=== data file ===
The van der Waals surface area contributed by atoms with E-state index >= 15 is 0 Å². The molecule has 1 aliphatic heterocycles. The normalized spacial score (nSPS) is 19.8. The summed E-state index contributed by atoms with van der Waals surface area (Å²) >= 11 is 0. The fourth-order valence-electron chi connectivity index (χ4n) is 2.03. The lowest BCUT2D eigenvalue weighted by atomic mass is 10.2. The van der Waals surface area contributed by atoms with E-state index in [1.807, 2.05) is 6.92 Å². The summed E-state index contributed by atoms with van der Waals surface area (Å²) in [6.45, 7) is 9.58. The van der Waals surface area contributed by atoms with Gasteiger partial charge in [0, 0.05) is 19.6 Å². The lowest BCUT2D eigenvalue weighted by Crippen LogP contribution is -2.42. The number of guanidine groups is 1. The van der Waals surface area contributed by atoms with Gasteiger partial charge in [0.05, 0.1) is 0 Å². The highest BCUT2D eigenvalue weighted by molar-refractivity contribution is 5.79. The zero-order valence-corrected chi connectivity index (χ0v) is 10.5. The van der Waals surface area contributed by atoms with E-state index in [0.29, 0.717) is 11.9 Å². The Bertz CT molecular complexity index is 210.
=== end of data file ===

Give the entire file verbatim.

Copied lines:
The van der Waals surface area contributed by atoms with E-state index >= 15 is 0 Å². The molecule has 1 aliphatic heterocycles. The normalized spacial score (nSPS) is 19.8. The summed E-state index contributed by atoms with van der Waals surface area (Å²) >= 11 is 0. The fourth-order valence-electron chi connectivity index (χ4n) is 2.03. The lowest BCUT2D eigenvalue weighted by atomic mass is 10.2. The van der Waals surface area contributed by atoms with E-state index in [1.807, 2.05) is 6.92 Å². The summed E-state index contributed by atoms with van der Waals surface area (Å²) in [6.45, 7) is 9.58. The van der Waals surface area contributed by atoms with Gasteiger partial charge in [0, 0.05) is 19.6 Å². The lowest BCUT2D eigenvalue weighted by Crippen LogP contribution is -2.42. The number of guanidine groups is 1. The van der Waals surface area contributed by atoms with Gasteiger partial charge in [0.05, 0.1) is 0 Å². The highest BCUT2D eigenvalue weighted by molar-refractivity contribution is 5.79. The zero-order valence-corrected chi connectivity index (χ0v) is 10.5. The van der Waals surface area contributed by atoms with E-state index in [0.29, 0.717) is 11.9 Å². The Bertz CT molecular complexity index is 210.